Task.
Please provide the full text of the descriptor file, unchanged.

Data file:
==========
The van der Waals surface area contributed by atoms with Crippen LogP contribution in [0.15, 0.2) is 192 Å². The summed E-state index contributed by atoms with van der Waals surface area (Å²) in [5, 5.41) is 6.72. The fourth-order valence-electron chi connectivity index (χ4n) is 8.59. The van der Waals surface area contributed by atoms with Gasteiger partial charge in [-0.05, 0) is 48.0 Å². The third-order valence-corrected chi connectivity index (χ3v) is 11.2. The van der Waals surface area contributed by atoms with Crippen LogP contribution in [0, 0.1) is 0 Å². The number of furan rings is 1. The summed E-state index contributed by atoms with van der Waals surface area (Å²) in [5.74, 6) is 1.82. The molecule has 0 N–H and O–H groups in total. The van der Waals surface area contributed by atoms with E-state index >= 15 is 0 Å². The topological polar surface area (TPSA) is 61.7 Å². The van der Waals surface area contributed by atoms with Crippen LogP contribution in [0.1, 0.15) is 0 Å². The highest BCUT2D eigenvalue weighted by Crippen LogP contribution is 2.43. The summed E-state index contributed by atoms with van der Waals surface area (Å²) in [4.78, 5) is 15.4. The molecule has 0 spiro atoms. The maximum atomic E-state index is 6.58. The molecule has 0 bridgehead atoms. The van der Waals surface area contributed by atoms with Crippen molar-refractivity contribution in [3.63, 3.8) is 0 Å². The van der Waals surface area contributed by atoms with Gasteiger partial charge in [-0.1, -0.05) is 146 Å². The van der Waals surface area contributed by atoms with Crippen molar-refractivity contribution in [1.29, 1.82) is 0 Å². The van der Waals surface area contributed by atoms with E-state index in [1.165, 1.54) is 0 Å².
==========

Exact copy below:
The van der Waals surface area contributed by atoms with Crippen LogP contribution in [0.15, 0.2) is 192 Å². The summed E-state index contributed by atoms with van der Waals surface area (Å²) in [5, 5.41) is 6.72. The fourth-order valence-electron chi connectivity index (χ4n) is 8.59. The van der Waals surface area contributed by atoms with Gasteiger partial charge in [-0.05, 0) is 48.0 Å². The third-order valence-corrected chi connectivity index (χ3v) is 11.2. The van der Waals surface area contributed by atoms with Crippen LogP contribution in [0, 0.1) is 0 Å². The number of furan rings is 1. The summed E-state index contributed by atoms with van der Waals surface area (Å²) in [5.74, 6) is 1.82. The molecule has 0 N–H and O–H groups in total. The van der Waals surface area contributed by atoms with E-state index >= 15 is 0 Å². The topological polar surface area (TPSA) is 61.7 Å². The van der Waals surface area contributed by atoms with Crippen LogP contribution in [0.1, 0.15) is 0 Å². The highest BCUT2D eigenvalue weighted by Crippen LogP contribution is 2.43. The summed E-state index contributed by atoms with van der Waals surface area (Å²) in [4.78, 5) is 15.4. The molecule has 0 spiro atoms. The maximum atomic E-state index is 6.58. The molecule has 0 bridgehead atoms. The van der Waals surface area contributed by atoms with Crippen molar-refractivity contribution in [3.63, 3.8) is 0 Å². The van der Waals surface area contributed by atoms with Gasteiger partial charge in [-0.1, -0.05) is 146 Å². The van der Waals surface area contributed by atoms with Crippen molar-refractivity contribution in [1.29, 1.82) is 0 Å². The van der Waals surface area contributed by atoms with E-state index in [1.165, 1.54) is 0 Å².